DHARAMSALA: Ireland’s faith in themselves as the leading nation among cricket’s cold-shouldered fraternity was dented when they lost to the Netherlands in Sylhet in the 2014 World Twenty20. Two years on, their sense of well-being has been further eroded in a six-over thrash on a cold and grouchy day in Dharamsala that fell Netherlands’ way by 12 runs
There was snow on the mountain tops in Himachal Pradesh, if the drizzle had cleared the temperatures were plunging and Ireland felt the chill as once they were again tormented by the side in orange.
Sainsbury’s supermarket was once forced to ditch its orange branding when the elderly citizens of Frinton-on-Sea, England’s staidest seaside resort, complained it was too garish, and increasingly Ireland will look upon the Netherlands and know how they feel.
The orange flash at deep midwicket that sparkled most brightly of all came 14 balls into Ireland’s pursuit of 60 and belonged to Pieter Seelaar as he sprinted along the midwicket boundary before clinging to a slick diving catch. There will be few better in the tournament proper. Paul van Meekeren banged the ball in back of a length, Kevin O’Brien’s pull was middled, but the shot that might have broken the run chase (had it gone for six Ireland would have been 34 for 1 after 14 balls) was instead the harbinger of Ireland’s growing despondency.
As for van Meekeren, a return of 4 for 11 will awaken a little interest, one suspects, in English county cricket. By the time he began the final over, Ireland were still 20 short, and he demolished the stumps of Max Sorensen and George Dockrell to ensure there was no monkey business.
Whatever occurred, both countries knew at the start of this match that they were already eliminated. There was no mountain left to climb – just the Himalayas to look at as they headed to the airport, but Netherlands headed there much the happier.
Twas a game, of sorts, and there was a passion to win it. Only one Ireland player was allowed to bowl two overs and Dockrell’s left-arm spin proved to be a wise choice, registering 3 for 7, and producing catching opportunities from three of his first five balls, two of which were taken. Seven dot balls out of 12, including an over in the Powerplay, was an astounding effort that might have brought victory.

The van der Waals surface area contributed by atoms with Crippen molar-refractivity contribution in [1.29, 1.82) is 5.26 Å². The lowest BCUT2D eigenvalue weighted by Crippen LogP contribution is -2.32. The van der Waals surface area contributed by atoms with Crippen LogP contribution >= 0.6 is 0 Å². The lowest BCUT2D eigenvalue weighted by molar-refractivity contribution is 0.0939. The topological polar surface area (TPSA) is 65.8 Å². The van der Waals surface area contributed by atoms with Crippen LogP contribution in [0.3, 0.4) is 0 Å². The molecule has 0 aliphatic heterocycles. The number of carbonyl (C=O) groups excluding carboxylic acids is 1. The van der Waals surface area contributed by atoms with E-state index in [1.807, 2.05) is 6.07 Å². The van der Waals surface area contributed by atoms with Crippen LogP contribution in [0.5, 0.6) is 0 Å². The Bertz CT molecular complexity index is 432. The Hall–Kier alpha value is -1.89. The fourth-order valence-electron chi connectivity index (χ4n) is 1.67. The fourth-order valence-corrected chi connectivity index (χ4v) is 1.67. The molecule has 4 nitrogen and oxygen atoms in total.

The Dharamsala pitch offered up its usual plasticine consistency, but Dockrell found turn all the same as Netherlands’ batsmen floundered against him. Tom Cooper slogged his third ball to mid-on, affording the opportunity to prey upon Roelof van der Merwe who was promoted to No. 3.
It did not work out for van der Merwe. Twice, he slogged Dockrell’s left-arm spin to the legside. Kevin O’Brien spilled the first – a slice to long-off and a grimace from O’Brien as he landed heavily, but van der Merwe’s next attempt was entirely bungled and he fell off the cue end at short third man.
The coup de grace came in Dockrell’s second over when his turn outdid Wesley Barresi as he came down the pitch, leaving Niall O’Brien with a simple stumping.
Memories of Sylhet in 2014 meant that Ireland were particularly wary of Stephan Myburgh. When Netherlands chased down 190 in 13.5 overs in the World T20 two years ago, the muscular Myburgh got 63 – his 50, in 17 balls standing as the equal third fastest in T20Is.
On this occasion he was dropped on 9 by Paul Stirling at deep midwicket but was still restricted to 27 from 18 balls before he was run out against the penultimate ball. Dockrell bowled only one ball at him – the first ball of his spell – and got away with a leg bye off his waist.
Stirling was quick to address Ireland’s chase. He twice walked across his stumps in Timm van der Gugten’s first over to flick him over fine leg for six. But Seelaar’s thrilling intervention changed the complexion of the game and Stirling fell to the next ball, his ramp shot collected at third man.
At 28 for 3 off 2.3, Ireland had opportunity even in a six-over game for a settling period, but their plight worsened when Gary Wilson and Stuart Poynter departed against van der Merwe within three balls – Wilson falling to a reverse sweep, Poynton skying a rustic slog.
With 25 needed from two, and only five wickets remaining, Netherlands were suddenly favourites. A fine penultimate over from Mudassar Bukhari meant 20 were needed off the last. They never got close.
And that, for Ireland and Netherlands, was that. A dead rubber in a qualifying tournament disrupted by rain and in a state where most attention has been drawn by a grandstanding chief minister, was a cruel end for both sides to their stay in Himachal Pradesh.
But they remained as driven as ever by the need to advertise their worth, propelled by an entrenched sense of anger towards a sport that limits their appearances to occasional token appearances and a lack of expansionist philosophy in the higher echelons of the ICC. Even in a match reduced to 72 balls, their passion insisted that they deserve better.
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